In 2020, GLMHC added a second button to the iPads that connects to a first responder helpline. “First responders can press the button and debrief after a traumatic call,” says Cantwell. He points out that, without debriefing, there’s an increased likelihood first responders would carry those feelings to the following community interaction. “Our goal is to decrease the impact of trauma on their mental health,” he says, “and decrease the chances of interactions that are going to put people in danger.”

First responders have been integral to the program since its inception, and GLMHC, points out Cantwell, needed their buy-in. That means no dropped calls or long wait times. “Someone must answer the line every single time,” he says. “The only thing worse than not having a system in place is if first responders think it’s in place and it’s not.” In June 2019, retired police officer Nick Margiotta told #CrisisTalk that law enforcement won’t reach out to behavioral health services that are inconsistent. “That’s a no-no in our culture; officers will stop calling,” he said.

Cantwell and his colleagues developed a call hunt to ensure that no calls drop and there aren’t long wait times. Staff at three GLMHC psychiatric urgent care locations, which cover 12 counties and 10,000 square miles, answer the calls. Among them are licensed clinicians, psychiatric nurse practitioners, physician assistants, and recovery support specialists. An on-call psychiatrist supervises each location. “The iPads ring in a specific order,” he says. If the first location doesn’t get answered in three rings, it goes to the next.

If staff can’t pick up the call, it triages to the program’s clinical directors and chief clinical officers. “We all have iPads in case we need to answer a call,” he says. 

Another critical element to the program’s success was hiring Sgt. Jim Warring, who served 25 years with the Bartlesville Police Department, as the CCBHC’s law enforcement engagement director. During his tenure with the police department, he helped implement the iPad system and ensured officers had access to NARCAN. He also helped develop the new 24-7 first responder helpline—the line launched in October and is funded by money from the CARES Act.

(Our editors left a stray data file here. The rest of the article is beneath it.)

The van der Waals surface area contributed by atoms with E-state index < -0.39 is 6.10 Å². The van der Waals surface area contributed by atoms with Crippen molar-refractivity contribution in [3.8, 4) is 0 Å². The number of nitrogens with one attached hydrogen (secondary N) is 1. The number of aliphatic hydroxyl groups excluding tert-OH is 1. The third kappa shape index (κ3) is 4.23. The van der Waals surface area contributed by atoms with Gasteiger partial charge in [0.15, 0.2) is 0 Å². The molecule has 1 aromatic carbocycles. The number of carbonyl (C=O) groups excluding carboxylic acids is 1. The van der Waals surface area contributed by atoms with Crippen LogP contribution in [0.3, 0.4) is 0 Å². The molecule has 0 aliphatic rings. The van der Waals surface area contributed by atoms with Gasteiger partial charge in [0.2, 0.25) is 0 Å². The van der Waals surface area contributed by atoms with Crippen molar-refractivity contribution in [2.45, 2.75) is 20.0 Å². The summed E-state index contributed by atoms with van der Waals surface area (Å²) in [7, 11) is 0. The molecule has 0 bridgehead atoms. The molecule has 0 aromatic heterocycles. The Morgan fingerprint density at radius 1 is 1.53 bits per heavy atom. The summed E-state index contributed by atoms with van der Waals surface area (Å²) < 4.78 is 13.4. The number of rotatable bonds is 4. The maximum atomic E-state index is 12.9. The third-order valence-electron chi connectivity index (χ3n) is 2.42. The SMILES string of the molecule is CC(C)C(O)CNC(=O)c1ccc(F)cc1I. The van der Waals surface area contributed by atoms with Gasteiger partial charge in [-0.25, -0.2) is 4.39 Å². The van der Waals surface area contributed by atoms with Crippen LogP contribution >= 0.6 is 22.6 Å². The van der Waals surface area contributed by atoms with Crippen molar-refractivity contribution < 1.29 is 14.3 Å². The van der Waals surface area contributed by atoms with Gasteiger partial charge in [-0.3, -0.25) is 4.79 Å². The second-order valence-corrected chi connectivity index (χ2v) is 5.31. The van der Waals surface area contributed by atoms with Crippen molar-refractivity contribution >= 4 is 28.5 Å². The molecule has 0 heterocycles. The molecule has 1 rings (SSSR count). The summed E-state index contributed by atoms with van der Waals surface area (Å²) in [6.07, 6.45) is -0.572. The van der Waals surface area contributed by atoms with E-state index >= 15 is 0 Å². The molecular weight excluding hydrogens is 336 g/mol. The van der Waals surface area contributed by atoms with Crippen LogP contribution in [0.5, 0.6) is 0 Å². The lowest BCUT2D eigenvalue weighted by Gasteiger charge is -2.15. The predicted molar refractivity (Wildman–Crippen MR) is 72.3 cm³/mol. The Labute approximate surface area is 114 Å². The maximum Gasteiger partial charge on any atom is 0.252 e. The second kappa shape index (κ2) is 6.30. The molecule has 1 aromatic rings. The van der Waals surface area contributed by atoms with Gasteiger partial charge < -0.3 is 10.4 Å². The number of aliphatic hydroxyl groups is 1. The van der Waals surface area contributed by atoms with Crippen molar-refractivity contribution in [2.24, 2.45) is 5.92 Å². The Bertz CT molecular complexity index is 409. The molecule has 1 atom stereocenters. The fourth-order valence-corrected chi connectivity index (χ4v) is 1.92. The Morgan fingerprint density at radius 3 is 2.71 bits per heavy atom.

Today, GLMHC’s intensive outpatient centers are psychiatric urgent care facilities. It’s also added a community-based structured crisis center, which provides five beds for short-term stays. “This allows us to treat people in the least restrictive environment,” points out Cantwell. “We are able to serve a population of 490,000 people with five beds, which shows that rapidly addressing people’s needs with the right level of care is the way to go.”

To ensure cultural concordance for American Indian tribal populations in Oklahoma, the CCBHC and MyCare answer system include Modoc Nation mental health professionals. “It’s essential,” says Cantwell, “that people can get a culturally-informed crisis response.” The center is currently in discussions with the Eastern Shawnee Tribe on a similar partnership. Additionally, tribal law enforcement agencies like the Cherokee Nation Marshal Service have GLMHC iPads.

During the pandemic, having an established telehealth technology allowed Oklahoma to quickly expand and continue 90% of its services. John Snook, director of Government Relations and Strategic Initiatives at the National Association for Behavioral Healthcare, told #CrisisTalk in May 2020 that the iPad program created a virtual bridge between intensive outpatient mental health workers and clients with high-risk needs or who didn’t have transportation. The latter, he said, “is one of the largest barriers for people seeking treatment for mental health or substance use disorders.”

Since its inception, the program has decreased inpatient stays in its service areas, dropping from 1,115 in 2015 to 402 in 2017. According to the March 2019 Healthcare Cost and Utilization Project (H-CUP) statistical brief #249, the national average cost per inpatient stay for a mental health primary diagnosis is $6,700 per admission. That means the estimated inpatient stay costs from 2015 to 2017 decreased by an estimated $5 million. Cantwell says inpatient stays declined even further between 2018 and 2020, lowering from 18 to 0.

Over the past year, GLMHC has nearly doubled its number of “mental health machine” iPads in circulation. Cantwell hopes that soon every single person who comes into one of the center’s locations will have one. “Our goal is instant 24-7 access for all people at risk and the community as a whole,” he says.